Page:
Category Archives: HIV and STI Prevention

HIV Impact Assessment Shows Significant Progress in Malawi

Tiwonge Chimpandule, I-TECH Malawi’s Strategic Information Officer, presents the results of the 2020/21 Malawi Population-based HIV Impact Assessment (MPHIA) to guest of honor Chrissy Kalamula Kantaso, Deputy Minister of Health (right). Looking on are Jeremy Neitzke, Deputy Chief of Mission, U.S. Embassy (center) and Dr. Rose Nyirenda, Director, HIV and AIDS Department in the Ministry of Health (left). Photo credit: I-TECH Malawi

On World AIDS Day, December 1, staff from the International Training and Education Center for Health (I-TECH) convened with the Ministry of Health (MOH), Columbia University’s ICAP, and other national stakeholders in Malawi to present the results of the 2020-21 Malawi Population-based HIV Impact Assessment (MPHIA). The commemoration, with the theme of “End Inequalities, End AIDS, End Pandemics,” was held at Bumba Primary School grounds in Rumphi District.

The assessment, led by the MOH and ICAP, shows that the national HIV testing program, supported by I-TECH, has achieved a significant increase in the awareness of status among HIV-positive adults—from 77% in 2016 to 88% in 2020-21.

Malawi has also made great strides toward reaching the UNAIDS 95-95-95 Fast Track targets, surpassing both the second 95 (results indicate that 98% of those who know their status are initiated on treatment) and third 95 (results indicate 97% of those on treatment are virally suppressed).

The assessment will be critical to informing future programming, says Dr. Rose Nyirenda, Director of the Ministry of Health’s HIV and AIDS Department. “The 2020-21 MPHIA has produced a wealth of information that will be critical for tailoring our services and to refine strategies for closing the remaining gaps,” says Dr. Nyirenda.

The HIV and AIDS Department also exhibited commodities (antiretroviral medications, testing kits, opportunistic infection (OI) and sexually transmitted infection (STI) medicines, condoms, voluntary medical male circumcision kits) that are procured and managed through the Supply Chain and Logistics Unit.

Correction: A previous version of this article misstated the organization that conducted the 2020-21 Malawi Population-based HIV Impact Assessment. This assessment was led by the Malawi Ministry of Health and Columbia University’s ICAP.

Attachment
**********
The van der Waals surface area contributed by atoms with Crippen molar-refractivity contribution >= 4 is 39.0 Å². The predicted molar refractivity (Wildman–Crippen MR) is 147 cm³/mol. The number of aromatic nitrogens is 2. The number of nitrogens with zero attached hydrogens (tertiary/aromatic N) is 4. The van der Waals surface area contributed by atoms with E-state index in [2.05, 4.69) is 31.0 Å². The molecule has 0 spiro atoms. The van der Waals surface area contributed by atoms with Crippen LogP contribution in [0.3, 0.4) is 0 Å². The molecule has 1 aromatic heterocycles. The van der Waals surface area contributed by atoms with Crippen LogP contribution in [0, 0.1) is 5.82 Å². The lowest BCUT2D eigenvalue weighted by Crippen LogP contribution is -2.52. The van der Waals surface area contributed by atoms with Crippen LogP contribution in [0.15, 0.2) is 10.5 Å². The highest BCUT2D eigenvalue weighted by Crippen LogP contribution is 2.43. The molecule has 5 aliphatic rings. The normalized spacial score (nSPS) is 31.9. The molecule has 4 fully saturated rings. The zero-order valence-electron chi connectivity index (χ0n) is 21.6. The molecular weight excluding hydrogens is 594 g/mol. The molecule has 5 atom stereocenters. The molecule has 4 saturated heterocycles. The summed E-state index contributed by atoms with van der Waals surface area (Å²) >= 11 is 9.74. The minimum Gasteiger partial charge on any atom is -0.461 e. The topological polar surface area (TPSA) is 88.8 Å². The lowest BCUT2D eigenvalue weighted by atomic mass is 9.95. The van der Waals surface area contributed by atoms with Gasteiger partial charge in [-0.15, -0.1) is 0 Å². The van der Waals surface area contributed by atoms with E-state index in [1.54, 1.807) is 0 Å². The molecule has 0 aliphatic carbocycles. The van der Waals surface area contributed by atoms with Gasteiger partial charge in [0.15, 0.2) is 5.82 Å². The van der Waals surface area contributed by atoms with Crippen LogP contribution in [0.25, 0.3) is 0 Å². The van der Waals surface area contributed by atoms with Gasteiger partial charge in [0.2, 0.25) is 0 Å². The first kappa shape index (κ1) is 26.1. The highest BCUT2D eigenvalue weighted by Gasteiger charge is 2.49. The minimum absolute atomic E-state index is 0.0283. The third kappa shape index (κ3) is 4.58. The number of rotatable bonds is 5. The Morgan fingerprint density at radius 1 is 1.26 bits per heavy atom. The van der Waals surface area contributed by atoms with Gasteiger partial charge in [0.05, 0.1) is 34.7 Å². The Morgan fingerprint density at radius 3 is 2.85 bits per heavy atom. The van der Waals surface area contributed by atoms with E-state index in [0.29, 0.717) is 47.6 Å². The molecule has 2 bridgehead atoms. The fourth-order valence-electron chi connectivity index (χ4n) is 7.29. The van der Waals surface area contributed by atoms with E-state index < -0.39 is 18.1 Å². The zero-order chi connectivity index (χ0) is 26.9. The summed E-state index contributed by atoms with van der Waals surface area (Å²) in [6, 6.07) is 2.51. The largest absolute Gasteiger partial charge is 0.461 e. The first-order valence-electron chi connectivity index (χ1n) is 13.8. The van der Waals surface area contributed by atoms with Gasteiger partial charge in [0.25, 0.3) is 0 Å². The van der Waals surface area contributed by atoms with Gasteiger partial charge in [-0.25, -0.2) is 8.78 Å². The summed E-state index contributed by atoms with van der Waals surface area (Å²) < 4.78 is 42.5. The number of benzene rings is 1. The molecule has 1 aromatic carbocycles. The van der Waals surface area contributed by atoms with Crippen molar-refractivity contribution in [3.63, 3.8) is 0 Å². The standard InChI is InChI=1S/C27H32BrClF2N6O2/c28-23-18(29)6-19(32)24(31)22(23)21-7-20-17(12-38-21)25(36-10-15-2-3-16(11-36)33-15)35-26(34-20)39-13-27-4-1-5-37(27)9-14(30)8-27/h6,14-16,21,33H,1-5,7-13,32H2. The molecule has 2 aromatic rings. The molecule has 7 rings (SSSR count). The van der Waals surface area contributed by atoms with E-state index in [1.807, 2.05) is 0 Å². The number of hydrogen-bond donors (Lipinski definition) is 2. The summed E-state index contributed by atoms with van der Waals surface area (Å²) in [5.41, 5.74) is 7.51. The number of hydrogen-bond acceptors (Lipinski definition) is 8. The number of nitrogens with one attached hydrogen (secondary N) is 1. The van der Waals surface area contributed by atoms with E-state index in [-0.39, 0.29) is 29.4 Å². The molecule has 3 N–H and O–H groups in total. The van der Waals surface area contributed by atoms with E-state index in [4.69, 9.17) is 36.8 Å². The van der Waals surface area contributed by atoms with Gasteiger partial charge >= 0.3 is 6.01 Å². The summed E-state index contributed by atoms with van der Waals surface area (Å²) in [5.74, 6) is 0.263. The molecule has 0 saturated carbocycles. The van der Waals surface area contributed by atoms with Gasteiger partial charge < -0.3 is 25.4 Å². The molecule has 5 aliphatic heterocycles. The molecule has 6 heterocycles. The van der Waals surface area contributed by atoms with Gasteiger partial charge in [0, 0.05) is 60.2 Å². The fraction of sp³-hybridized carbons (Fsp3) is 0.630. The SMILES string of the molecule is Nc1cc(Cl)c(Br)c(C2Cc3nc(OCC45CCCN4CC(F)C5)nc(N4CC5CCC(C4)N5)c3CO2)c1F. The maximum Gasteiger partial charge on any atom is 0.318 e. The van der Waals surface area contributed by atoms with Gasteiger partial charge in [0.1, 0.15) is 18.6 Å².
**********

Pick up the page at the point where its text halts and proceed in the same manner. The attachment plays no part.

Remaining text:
HIV Pre-Exposure Prophylaxis (PrEP) in Ukraine

The Government of Ukraine prioritized pre-exposure prophylaxis (PrEP) as part of combination prevention for HIV in 2019.1 Since 2020, I-TECH has focused its programmatic efforts in Ukraine on improving PrEP services uptake and strengthening PrEP delivery at selected stat healthcare facilities.

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I-TECH Presents Posters at IAS 2021 Conference on HIV Science

The International AIDS Society (IAS) virtually hosted the 11th Conference on HIV Science on 18-21 July 2021. The conference also included a “local partner hub” in Berlin, the original host city, for local experts to gather in person. This biennial conference brings together top HIV researchers, experts, and scientists for presentations and discussions on the latest advances in HIV research and practice.

Representatives from the International Training and Education Center for Health (I-TECH) virtually presented the following posters:

Representatives from I-TECH’s partner network organizations and the Centers for Disease Control and Prevention (CDC) also presented data from I-TECH-supported programs in Malawi, India, and Zimbabwe.

Reducing HIV through Voluntary Medical Male Circumcision in Zimbabwe

Since 2013, the ZAZIC Consortium has been implementing Voluntary Medical Male Circumcision (VMMC) as part of a combination HIV prevention package approved by the Ministry of Health and Child Care (MoHCC) in Zimbabwe. Unlike other VMMC programs in the region, the ZAZIC model uses an integrated approach, blending local clinic staff supported by MOHCC with partner staff. The ZAZIC consortium supports:

  • Training using MoHCC approved curricula, health workers in the supported districts are trained on the surgical technique as well as on demand creation